January 04, 2022
1. Freelancers, full-time hires or local entities? - Developing a global expansion strategy
2. Establishing a team to drive your global expansion
3. Legal requirements: Global expansion mandates global compliance
4. Meeting taxation and finance requirements
5. From HR to payroll - Organizational readiness
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In an increasingly global world, organizations have no choice but to embrace the option of international business expansion in order to stay competitive. With competitors tapping into foreign talent pools and bringing their products to new markets, no business can afford to stay behind. What’s more, modern technologies such as asynchronous communication tools make it increasingly easy to work with a globally distributed team.
However, it would be wrong to see global expansion only as an exciting venture. Behind all the promising business opportunities, there is a whole list of aspects and challenges businesses need to think about when deciding to go global. In fact, the tasks related to international business expansion are so numerous and diverse that the situation can quickly become overwhelming. Global expansion managers, HR and legal teams are facing a myriad of open to-do lists which seem to grow longer every day.
To help you and your team with your global expansion project, we have prepared a detailed overview of the different aspects organizations need to keep in mind when preparing for international expansion. At the end of the article, you can also download our free global expansion checklist.
The aim of international expansion is generally the same for all types of organizations: They want to launch new markets, grow their customer base and drive business growth. However, when it comes to global expansion strategies, there is no one-size-fits-all solution.
Depending on their knowledge about the new market and the stage of their global expansion project, companies can either decide to engage a team of local freelancers to “test the waters”, hire full-time employees via an Employer of Record (EOR) or go all-in by setting up a local legal entity. In order to help decide which strategy is right for your business, you can ask yourself several questions such as:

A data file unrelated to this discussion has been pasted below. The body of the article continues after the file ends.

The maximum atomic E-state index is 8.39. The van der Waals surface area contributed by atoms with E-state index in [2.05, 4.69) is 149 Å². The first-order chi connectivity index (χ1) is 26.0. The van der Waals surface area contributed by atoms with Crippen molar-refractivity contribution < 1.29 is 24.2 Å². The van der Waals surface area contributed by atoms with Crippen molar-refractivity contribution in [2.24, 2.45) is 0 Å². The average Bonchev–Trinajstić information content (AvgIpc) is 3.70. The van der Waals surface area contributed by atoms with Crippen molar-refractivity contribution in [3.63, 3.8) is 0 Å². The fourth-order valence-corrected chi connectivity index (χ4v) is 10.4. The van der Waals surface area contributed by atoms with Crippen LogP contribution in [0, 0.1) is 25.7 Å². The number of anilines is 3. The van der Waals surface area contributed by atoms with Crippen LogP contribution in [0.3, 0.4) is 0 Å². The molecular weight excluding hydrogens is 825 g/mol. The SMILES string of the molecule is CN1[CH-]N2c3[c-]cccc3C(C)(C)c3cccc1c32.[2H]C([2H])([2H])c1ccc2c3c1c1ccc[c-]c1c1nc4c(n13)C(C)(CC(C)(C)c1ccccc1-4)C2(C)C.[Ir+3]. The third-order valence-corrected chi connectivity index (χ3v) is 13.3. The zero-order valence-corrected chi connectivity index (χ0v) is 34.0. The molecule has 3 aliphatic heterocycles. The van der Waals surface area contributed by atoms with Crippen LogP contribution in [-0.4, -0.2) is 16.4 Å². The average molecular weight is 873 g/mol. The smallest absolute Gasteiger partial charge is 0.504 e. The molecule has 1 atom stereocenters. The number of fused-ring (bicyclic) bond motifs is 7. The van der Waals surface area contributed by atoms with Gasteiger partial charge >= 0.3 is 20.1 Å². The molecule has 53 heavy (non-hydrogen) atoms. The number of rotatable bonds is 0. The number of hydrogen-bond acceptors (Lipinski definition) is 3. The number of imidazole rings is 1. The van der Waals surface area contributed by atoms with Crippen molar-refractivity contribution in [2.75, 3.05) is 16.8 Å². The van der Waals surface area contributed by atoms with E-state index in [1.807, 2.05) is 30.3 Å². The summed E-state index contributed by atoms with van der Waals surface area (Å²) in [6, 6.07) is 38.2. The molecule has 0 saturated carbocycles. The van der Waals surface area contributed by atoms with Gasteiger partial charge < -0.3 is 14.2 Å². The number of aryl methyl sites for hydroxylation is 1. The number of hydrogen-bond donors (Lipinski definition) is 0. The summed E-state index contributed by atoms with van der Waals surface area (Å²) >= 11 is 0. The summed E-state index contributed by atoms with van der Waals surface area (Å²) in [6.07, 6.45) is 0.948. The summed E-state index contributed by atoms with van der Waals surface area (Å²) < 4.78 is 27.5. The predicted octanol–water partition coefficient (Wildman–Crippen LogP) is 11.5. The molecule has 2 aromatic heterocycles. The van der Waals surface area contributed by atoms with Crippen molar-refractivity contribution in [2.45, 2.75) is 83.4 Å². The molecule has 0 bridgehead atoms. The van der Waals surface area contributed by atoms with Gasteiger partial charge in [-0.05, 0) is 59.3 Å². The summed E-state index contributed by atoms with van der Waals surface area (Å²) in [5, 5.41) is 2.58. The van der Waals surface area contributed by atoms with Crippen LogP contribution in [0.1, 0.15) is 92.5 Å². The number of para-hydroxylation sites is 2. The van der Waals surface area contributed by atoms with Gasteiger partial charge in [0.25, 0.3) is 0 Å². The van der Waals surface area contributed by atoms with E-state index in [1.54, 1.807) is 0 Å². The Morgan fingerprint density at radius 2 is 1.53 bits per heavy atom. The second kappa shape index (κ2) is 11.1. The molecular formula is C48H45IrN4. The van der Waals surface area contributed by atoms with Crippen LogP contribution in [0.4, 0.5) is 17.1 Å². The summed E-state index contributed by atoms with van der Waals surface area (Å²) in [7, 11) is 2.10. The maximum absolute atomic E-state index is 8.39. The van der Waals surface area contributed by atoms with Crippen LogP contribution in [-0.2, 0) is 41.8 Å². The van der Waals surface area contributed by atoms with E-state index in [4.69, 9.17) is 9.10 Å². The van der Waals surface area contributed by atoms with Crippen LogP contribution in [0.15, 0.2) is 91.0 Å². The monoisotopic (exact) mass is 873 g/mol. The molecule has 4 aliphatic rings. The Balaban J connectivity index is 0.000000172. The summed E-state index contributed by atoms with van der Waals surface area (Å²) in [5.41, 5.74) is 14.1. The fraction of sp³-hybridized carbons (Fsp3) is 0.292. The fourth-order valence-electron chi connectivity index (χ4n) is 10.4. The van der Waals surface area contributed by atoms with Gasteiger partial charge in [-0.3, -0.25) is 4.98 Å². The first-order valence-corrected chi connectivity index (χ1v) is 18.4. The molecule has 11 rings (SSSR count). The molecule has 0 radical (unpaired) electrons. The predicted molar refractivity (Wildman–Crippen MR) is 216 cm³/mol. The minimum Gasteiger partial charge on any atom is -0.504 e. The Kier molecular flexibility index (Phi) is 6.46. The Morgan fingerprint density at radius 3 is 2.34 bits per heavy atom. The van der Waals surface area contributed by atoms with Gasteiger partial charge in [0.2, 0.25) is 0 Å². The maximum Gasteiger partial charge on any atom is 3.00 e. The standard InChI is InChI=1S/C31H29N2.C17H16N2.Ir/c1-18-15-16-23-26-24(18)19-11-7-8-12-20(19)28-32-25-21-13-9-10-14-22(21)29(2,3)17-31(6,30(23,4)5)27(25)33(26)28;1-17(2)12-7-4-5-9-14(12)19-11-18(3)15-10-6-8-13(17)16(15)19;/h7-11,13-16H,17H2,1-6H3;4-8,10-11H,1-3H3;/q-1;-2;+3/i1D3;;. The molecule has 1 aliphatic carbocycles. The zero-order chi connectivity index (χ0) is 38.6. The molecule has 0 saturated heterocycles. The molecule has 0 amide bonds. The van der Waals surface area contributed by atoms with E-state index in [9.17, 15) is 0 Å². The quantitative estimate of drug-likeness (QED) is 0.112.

Do you want to commit to the market in the long-term?
What business activities are planned in the new market?
Will you need a team of local full-time employees? If yes, how many will you need?
For detailed information on whether to hire remote employees via EOR or set up a foreign legal entity, check out our related blog article.
Planning and running an international expansion project certainly is no one-man job but requires a whole team of experienced executives and reliable local partners who can offer advice whenever needed. To start off, businesses have to decide if they want to relocate some of their headquarter executives to supervise the launch of the new market or if they want to use interim executives until they can start recruiting permanent management staff for the new entity.
In any case, organizations should start early to create a network of local experts who cover all their geographies and can provide guidance throughout the expansion process.